You are correct, the phrase dates back to the days of early radio (when it was still referred to as the "wireless.") It often took some delicate maneuvering with the radio dial to receive a station clearly, without static or background noise. This procedure was referred to as "tuning in." If you were to switch stations, it took a good few minutes to tune into the new station properly. So to discourage listeners from changing the station, radio announcers would advise them to "stay tuned" and back up their plea by promising interesting stories and programming after the station break.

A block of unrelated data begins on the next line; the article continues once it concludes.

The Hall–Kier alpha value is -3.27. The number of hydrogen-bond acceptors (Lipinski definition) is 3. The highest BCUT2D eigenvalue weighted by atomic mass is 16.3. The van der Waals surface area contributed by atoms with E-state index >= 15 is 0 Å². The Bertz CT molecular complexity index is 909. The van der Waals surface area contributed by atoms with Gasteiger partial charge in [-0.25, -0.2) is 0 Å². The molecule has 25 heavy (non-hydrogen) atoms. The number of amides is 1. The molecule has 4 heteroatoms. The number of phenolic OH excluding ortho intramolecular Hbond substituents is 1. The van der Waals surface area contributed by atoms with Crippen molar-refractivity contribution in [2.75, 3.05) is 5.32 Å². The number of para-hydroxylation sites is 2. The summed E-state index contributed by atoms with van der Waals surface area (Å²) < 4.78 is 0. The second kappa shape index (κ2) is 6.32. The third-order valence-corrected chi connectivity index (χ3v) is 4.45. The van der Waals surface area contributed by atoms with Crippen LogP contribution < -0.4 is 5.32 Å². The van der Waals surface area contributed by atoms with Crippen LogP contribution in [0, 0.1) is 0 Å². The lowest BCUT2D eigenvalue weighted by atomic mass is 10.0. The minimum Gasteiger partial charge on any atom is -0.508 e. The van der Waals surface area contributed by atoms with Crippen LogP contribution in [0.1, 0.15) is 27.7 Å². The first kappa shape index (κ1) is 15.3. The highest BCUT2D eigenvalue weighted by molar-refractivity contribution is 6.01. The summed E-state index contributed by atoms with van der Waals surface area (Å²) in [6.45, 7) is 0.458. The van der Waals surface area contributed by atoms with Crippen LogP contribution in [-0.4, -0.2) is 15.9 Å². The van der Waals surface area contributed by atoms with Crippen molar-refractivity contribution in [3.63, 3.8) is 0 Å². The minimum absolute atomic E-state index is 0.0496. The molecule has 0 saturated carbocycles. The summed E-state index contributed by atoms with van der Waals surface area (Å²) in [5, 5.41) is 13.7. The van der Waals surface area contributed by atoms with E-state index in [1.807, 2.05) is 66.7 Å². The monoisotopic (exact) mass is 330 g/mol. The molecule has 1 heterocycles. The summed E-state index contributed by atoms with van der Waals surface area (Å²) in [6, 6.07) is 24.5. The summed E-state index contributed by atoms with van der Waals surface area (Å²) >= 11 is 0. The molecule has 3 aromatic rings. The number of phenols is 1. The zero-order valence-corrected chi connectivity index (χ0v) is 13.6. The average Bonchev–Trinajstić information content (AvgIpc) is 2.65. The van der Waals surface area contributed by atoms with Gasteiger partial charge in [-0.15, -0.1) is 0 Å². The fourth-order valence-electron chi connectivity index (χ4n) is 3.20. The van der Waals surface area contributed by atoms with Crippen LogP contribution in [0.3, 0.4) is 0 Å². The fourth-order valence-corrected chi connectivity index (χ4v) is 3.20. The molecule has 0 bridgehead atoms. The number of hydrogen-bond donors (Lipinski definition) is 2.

In the early days of television, TV sets had a set of "rabbit ears" antennae on top, and whenever you chose a station, you had to shift the antennae this way and that to get optimum reception. Likewise, you had to adjust the "fine tuning" dial, as well as the horizontal and vertical hold. Today, of course, most televisions have automatic, electronic tuning and all you have to do to change a channel is push a button and you get a perfect picture every time. But the phrase "stay tuned" has remained in the broadcast vernacular.
(Likewise, some announcers will still warn viewers "don't touch that dial!" meaning don't change the channel. This dates back to when TV sets had rotary dials that were used to change channels. Dials have since gone the way of the dinosaur, but sometimes that phrase is still used.)